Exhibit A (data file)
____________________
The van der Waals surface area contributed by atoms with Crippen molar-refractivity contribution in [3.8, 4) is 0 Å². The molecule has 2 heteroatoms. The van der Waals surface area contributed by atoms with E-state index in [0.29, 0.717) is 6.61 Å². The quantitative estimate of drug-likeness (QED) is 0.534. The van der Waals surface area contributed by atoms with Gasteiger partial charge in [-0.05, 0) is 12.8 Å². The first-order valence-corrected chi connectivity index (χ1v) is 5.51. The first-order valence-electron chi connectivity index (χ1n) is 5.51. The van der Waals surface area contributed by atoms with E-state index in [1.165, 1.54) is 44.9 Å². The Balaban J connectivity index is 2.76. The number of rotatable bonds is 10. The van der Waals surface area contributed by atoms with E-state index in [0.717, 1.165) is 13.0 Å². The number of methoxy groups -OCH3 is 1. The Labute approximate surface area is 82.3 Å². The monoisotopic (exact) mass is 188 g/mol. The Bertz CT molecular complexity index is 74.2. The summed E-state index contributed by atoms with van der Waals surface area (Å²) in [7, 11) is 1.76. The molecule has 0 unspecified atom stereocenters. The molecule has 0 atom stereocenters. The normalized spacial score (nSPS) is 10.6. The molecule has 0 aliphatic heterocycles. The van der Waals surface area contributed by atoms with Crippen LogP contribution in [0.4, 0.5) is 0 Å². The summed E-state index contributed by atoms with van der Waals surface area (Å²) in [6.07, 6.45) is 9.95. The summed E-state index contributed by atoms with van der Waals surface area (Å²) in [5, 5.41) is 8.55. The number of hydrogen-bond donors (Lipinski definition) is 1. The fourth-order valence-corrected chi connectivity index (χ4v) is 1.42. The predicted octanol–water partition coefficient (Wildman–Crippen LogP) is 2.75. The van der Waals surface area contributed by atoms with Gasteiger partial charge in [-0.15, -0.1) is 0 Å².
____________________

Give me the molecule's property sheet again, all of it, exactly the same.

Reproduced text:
The van der Waals surface area contributed by atoms with Crippen molar-refractivity contribution in [3.8, 4) is 0 Å². The molecule has 2 heteroatoms. The van der Waals surface area contributed by atoms with E-state index in [0.29, 0.717) is 6.61 Å². The quantitative estimate of drug-likeness (QED) is 0.534. The van der Waals surface area contributed by atoms with Gasteiger partial charge in [-0.05, 0) is 12.8 Å². The first-order valence-corrected chi connectivity index (χ1v) is 5.51. The first-order valence-electron chi connectivity index (χ1n) is 5.51. The van der Waals surface area contributed by atoms with E-state index in [1.165, 1.54) is 44.9 Å². The Balaban J connectivity index is 2.76. The number of rotatable bonds is 10. The van der Waals surface area contributed by atoms with E-state index in [0.717, 1.165) is 13.0 Å². The number of methoxy groups -OCH3 is 1. The Labute approximate surface area is 82.3 Å². The monoisotopic (exact) mass is 188 g/mol. The Bertz CT molecular complexity index is 74.2. The summed E-state index contributed by atoms with van der Waals surface area (Å²) in [7, 11) is 1.76. The molecule has 0 unspecified atom stereocenters. The molecule has 0 atom stereocenters. The normalized spacial score (nSPS) is 10.6. The molecule has 0 aliphatic heterocycles. The van der Waals surface area contributed by atoms with Crippen LogP contribution in [0.4, 0.5) is 0 Å². The summed E-state index contributed by atoms with van der Waals surface area (Å²) in [6.07, 6.45) is 9.95. The summed E-state index contributed by atoms with van der Waals surface area (Å²) in [5, 5.41) is 8.55. The number of hydrogen-bond donors (Lipinski definition) is 1. The fourth-order valence-corrected chi connectivity index (χ4v) is 1.42. The predicted octanol–water partition coefficient (Wildman–Crippen LogP) is 2.75. The van der Waals surface area contributed by atoms with Gasteiger partial charge in [-0.15, -0.1) is 0 Å².